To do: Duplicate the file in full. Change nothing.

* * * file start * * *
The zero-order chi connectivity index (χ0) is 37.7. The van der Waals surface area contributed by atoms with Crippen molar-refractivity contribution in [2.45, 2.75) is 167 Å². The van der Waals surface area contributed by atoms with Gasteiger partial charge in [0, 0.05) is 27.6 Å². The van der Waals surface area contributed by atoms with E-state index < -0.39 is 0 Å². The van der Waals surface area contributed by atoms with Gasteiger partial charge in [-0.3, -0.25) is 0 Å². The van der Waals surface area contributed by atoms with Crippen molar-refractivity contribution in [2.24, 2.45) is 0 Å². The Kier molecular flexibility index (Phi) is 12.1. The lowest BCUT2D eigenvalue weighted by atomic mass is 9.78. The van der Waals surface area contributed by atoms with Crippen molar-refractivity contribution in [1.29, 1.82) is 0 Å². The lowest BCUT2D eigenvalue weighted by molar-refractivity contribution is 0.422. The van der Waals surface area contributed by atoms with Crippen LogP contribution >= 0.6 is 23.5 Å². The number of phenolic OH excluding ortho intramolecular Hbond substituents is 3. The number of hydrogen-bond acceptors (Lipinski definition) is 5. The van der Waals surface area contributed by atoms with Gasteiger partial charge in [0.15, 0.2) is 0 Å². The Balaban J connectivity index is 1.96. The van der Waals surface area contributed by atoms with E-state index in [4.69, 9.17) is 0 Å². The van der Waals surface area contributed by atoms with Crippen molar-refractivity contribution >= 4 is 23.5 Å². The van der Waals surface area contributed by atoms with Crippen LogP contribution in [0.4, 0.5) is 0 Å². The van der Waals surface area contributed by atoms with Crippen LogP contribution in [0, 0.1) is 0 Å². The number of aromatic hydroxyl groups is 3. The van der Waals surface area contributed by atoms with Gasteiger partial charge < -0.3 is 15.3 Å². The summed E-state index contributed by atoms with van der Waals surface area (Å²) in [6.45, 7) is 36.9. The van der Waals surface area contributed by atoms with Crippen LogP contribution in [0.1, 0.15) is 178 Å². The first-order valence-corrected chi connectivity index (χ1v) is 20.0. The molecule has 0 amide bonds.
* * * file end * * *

The zero-order chi connectivity index (χ0) is 37.7. The van der Waals surface area contributed by atoms with Crippen molar-refractivity contribution in [2.45, 2.75) is 167 Å². The van der Waals surface area contributed by atoms with Gasteiger partial charge in [0, 0.05) is 27.6 Å². The van der Waals surface area contributed by atoms with E-state index < -0.39 is 0 Å². The van der Waals surface area contributed by atoms with Gasteiger partial charge in [-0.3, -0.25) is 0 Å². The van der Waals surface area contributed by atoms with Crippen molar-refractivity contribution in [2.24, 2.45) is 0 Å². The Kier molecular flexibility index (Phi) is 12.1. The lowest BCUT2D eigenvalue weighted by atomic mass is 9.78. The van der Waals surface area contributed by atoms with Crippen molar-refractivity contribution in [1.29, 1.82) is 0 Å². The lowest BCUT2D eigenvalue weighted by molar-refractivity contribution is 0.422. The van der Waals surface area contributed by atoms with Crippen LogP contribution >= 0.6 is 23.5 Å². The number of phenolic OH excluding ortho intramolecular Hbond substituents is 3. The number of hydrogen-bond acceptors (Lipinski definition) is 5. The van der Waals surface area contributed by atoms with Gasteiger partial charge in [0.15, 0.2) is 0 Å². The Balaban J connectivity index is 1.96. The van der Waals surface area contributed by atoms with E-state index in [4.69, 9.17) is 0 Å². The van der Waals surface area contributed by atoms with Crippen molar-refractivity contribution >= 4 is 23.5 Å². The van der Waals surface area contributed by atoms with Crippen LogP contribution in [0.4, 0.5) is 0 Å². The van der Waals surface area contributed by atoms with Crippen LogP contribution in [0, 0.1) is 0 Å². The number of aromatic hydroxyl groups is 3. The van der Waals surface area contributed by atoms with Gasteiger partial charge < -0.3 is 15.3 Å². The summed E-state index contributed by atoms with van der Waals surface area (Å²) in [6.45, 7) is 36.9. The van der Waals surface area contributed by atoms with Crippen LogP contribution in [0.1, 0.15) is 178 Å². The first-order valence-corrected chi connectivity index (χ1v) is 20.0. The molecule has 0 amide bonds.